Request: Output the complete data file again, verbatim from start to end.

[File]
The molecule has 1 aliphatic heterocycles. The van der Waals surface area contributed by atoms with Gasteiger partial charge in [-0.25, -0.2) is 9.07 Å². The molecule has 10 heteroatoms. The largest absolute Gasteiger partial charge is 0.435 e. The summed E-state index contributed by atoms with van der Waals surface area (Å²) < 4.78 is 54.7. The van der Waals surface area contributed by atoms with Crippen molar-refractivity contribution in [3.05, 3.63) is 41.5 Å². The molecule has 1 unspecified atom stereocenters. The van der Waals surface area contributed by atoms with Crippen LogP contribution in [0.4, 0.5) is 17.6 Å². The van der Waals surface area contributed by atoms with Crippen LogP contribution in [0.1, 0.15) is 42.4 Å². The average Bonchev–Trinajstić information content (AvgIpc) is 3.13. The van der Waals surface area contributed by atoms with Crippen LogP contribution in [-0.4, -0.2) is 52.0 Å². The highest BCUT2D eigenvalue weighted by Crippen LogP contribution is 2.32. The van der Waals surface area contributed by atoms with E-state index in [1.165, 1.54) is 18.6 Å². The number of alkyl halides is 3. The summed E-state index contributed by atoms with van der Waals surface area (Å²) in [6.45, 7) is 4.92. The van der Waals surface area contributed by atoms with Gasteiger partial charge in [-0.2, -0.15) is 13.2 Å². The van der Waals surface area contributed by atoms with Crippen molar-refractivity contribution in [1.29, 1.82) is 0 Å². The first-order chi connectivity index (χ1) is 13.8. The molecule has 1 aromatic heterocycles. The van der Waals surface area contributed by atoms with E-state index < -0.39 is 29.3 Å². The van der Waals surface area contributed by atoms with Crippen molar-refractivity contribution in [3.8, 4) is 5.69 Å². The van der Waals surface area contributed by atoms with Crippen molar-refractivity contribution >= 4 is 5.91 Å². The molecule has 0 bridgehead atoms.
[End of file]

The molecule has 1 aliphatic heterocycles. The van der Waals surface area contributed by atoms with Gasteiger partial charge in [-0.25, -0.2) is 9.07 Å². The molecule has 10 heteroatoms. The largest absolute Gasteiger partial charge is 0.435 e. The summed E-state index contributed by atoms with van der Waals surface area (Å²) < 4.78 is 54.7. The van der Waals surface area contributed by atoms with Crippen molar-refractivity contribution in [3.05, 3.63) is 41.5 Å². The molecule has 1 unspecified atom stereocenters. The van der Waals surface area contributed by atoms with Crippen LogP contribution in [0.4, 0.5) is 17.6 Å². The van der Waals surface area contributed by atoms with Crippen LogP contribution in [0.1, 0.15) is 42.4 Å². The average Bonchev–Trinajstić information content (AvgIpc) is 3.13. The van der Waals surface area contributed by atoms with Crippen LogP contribution in [-0.4, -0.2) is 52.0 Å². The highest BCUT2D eigenvalue weighted by Crippen LogP contribution is 2.32. The van der Waals surface area contributed by atoms with E-state index in [1.165, 1.54) is 18.6 Å². The number of alkyl halides is 3. The summed E-state index contributed by atoms with van der Waals surface area (Å²) in [6.45, 7) is 4.92. The van der Waals surface area contributed by atoms with Gasteiger partial charge in [-0.2, -0.15) is 13.2 Å². The van der Waals surface area contributed by atoms with Crippen molar-refractivity contribution in [1.29, 1.82) is 0 Å². The first-order chi connectivity index (χ1) is 13.8. The molecule has 1 aromatic heterocycles. The van der Waals surface area contributed by atoms with E-state index < -0.39 is 29.3 Å². The van der Waals surface area contributed by atoms with Crippen molar-refractivity contribution in [3.8, 4) is 5.69 Å². The van der Waals surface area contributed by atoms with Crippen molar-refractivity contribution >= 4 is 5.91 Å². The molecule has 0 bridgehead atoms.